Above: A stronger sense of foreboding is conveyed in the animated The Lion King.

The initial wide-angle shot sets the scene similarly in both the live action and animated film–the major difference being an increased color contrast in the animated version. In the shots following this one, the animated version far surpasses the expressivity of the live action remake. This is first seen in terms of dynamic movement. We can observe the differences in extreme character stance, a feature that is unique to animation (once again because of its “plasmatic” nature).

One way to measure this dynamism is via “lines of action” and how they interact. The animated version is largely free of the confinements of reality, and thus is able to represent conflict via extreme character pose. Thus, Simba’s and Scar’s lines of action appear as intersecting lines, and Scar’s exaggerated lean towards Simba conveys a sense of foreboding.

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Above: The lines of action of the two characters are exaggerated in the animated version to create a sense of tension and conflict.

Although the live action remake presents more realistic poses, a commitment to representing reality is synonymous with a decrease in creative possibilities–characters must appear and move about the frame in a manner that conforms to audience expectation. An attempt to convey lines of action in the live action remake is seen below. The dynamic and foreboding pose that Scar makes in the cartoon is lost in the live action version, presumably because it is not a representation of reality.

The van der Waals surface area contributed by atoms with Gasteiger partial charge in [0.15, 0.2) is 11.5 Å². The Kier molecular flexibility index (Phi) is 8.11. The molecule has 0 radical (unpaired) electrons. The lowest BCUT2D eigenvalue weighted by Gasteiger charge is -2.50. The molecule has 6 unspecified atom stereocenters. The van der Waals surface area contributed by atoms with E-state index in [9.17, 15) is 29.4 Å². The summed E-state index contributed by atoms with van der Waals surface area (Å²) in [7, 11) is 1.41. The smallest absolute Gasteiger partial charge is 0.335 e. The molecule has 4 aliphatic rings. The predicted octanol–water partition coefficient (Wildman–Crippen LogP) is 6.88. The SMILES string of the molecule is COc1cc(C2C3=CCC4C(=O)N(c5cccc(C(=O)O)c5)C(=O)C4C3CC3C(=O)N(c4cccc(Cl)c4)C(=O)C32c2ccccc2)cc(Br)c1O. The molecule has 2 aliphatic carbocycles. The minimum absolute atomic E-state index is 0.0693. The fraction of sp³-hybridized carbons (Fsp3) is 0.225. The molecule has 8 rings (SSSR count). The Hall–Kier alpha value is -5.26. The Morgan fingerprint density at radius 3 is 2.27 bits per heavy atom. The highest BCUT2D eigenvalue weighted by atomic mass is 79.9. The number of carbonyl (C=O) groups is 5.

Above: Simba and Scar must be portrayed realistically, and thus their stances are not exaggerated or out of the ordinary. Instead, the two lines of action almost seem to work together, which contrasts with the tense dynamic of the scene.

Aside from elasticity of pose, the animated version possesses a flexibility of facial expression that is simply not captured when attempting to faithfully represent nature. This “plasmatic” (Frank 25) quality is described in Hannah Frank’s essay, and is perhaps best seen in Scar’s face as he converses with Simba in the valley.

Scar’s head movements and eyes are able to communicate two very different messages based on how much they move—while his head sympathetically turns to Simba, his eyes roll around the shot, ultimately narrowing into evil slits. This dynamism of facial expression far surpasses Scar’s range in the live action remake. The analogous clip of Scar is shown below—here, it is difficult to detect what emotion is being conveyed.


Above: Scar’s face contorts in unimaginable and distinctly unrealistic ways as he speaks, creating a sense of unrest in the audience.